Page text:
Axing of bus lane set to be made permanent

THE removal of a city centre bus lane to ease congestion is set to be made permanent, despite ongoing fears cyclists are being put at risk.

Tuesday, 22nd November 2016, 6:00 am
Updated Tuesday, 22nd November 2016, 12:17 pm
The axed bus lane on the M275, coming into Portsmouth

The section of bus route running between Havisham Road and Church Street, south of the M275, was the centre of controversy last year as drivers complained it was to blame for major traffic problems.

Tory council leader Councillor Donna Jones scrapped the lane and opened it to all traffic on the back of people’s concerns, despite fears it would lead to cyclists being put in danger.

It was a temporary move to see whether roads would be improved. Now a traffic meeting will take place on Thursday where it will be decided whether the bus lane’s removal should be made permanent – a move council officers have recommended.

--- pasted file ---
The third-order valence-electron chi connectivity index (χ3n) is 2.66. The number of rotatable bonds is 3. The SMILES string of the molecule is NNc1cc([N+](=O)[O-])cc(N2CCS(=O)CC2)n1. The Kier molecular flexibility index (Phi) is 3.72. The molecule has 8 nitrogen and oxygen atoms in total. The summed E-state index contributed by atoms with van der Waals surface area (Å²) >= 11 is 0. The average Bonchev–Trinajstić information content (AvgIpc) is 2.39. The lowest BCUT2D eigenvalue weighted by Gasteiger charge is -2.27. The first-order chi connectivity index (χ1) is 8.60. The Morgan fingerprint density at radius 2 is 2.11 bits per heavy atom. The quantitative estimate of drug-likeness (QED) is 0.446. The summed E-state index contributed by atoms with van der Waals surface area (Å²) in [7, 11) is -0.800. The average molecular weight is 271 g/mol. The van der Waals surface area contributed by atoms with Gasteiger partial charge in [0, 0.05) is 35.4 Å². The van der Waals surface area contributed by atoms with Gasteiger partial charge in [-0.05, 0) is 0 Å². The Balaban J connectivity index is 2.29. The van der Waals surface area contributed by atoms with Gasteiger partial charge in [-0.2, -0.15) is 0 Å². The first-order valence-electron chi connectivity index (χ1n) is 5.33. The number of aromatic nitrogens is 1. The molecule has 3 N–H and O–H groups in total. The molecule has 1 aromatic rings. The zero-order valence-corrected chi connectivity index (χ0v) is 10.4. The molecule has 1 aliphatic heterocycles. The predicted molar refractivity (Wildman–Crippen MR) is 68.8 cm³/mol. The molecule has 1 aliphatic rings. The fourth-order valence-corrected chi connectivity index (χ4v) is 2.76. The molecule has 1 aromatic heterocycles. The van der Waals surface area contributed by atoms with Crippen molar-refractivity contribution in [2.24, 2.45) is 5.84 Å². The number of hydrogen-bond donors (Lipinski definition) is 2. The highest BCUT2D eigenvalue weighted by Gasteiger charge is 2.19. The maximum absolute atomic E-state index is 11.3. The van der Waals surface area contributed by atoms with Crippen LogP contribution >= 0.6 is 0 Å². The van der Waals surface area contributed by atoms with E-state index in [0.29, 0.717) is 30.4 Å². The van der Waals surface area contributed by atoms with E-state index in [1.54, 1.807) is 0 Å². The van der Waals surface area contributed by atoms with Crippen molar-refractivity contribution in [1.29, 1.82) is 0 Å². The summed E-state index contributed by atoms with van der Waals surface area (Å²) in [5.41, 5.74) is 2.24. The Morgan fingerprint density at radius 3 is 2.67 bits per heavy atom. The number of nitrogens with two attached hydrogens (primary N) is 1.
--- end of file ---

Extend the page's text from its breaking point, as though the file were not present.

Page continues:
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Jon Spencer, who sits on the committee of Portsmouth Cycle Forum, is concerned.

While traffic bosses do not believe safety has been ‘compromised’ since the changes. Mr Spencer said: ‘We will be making a deputation on this and the issues around it. There used to be space for cycling in the bus lane, and now there is not. So cycling provision has been taken away, and no alternatives have been provided.’

Council data shows the average morning journey time along the start of the M275 and Park Road between May 2015 – when the changes were approved – and May 2016 have gone down from 7mins 41secs to 6mins 46secs.

But evening rush hour journeys have increased from seven minutes and 
eight seconds to 7mins and 23secs.

Between June 2015 and June 2016, there were three recorded accidents between Rudmore Roundabout and Church Street Roundabout, compared to 10 between May 2014 and June 2015.

Council director of transport, Alan Cufley, says: ‘The reduction in accidents is significant; whilst these are not necessarily as a direct result of the lining changes, fears that road safety could be compromised as a result of the changes have not materialised.’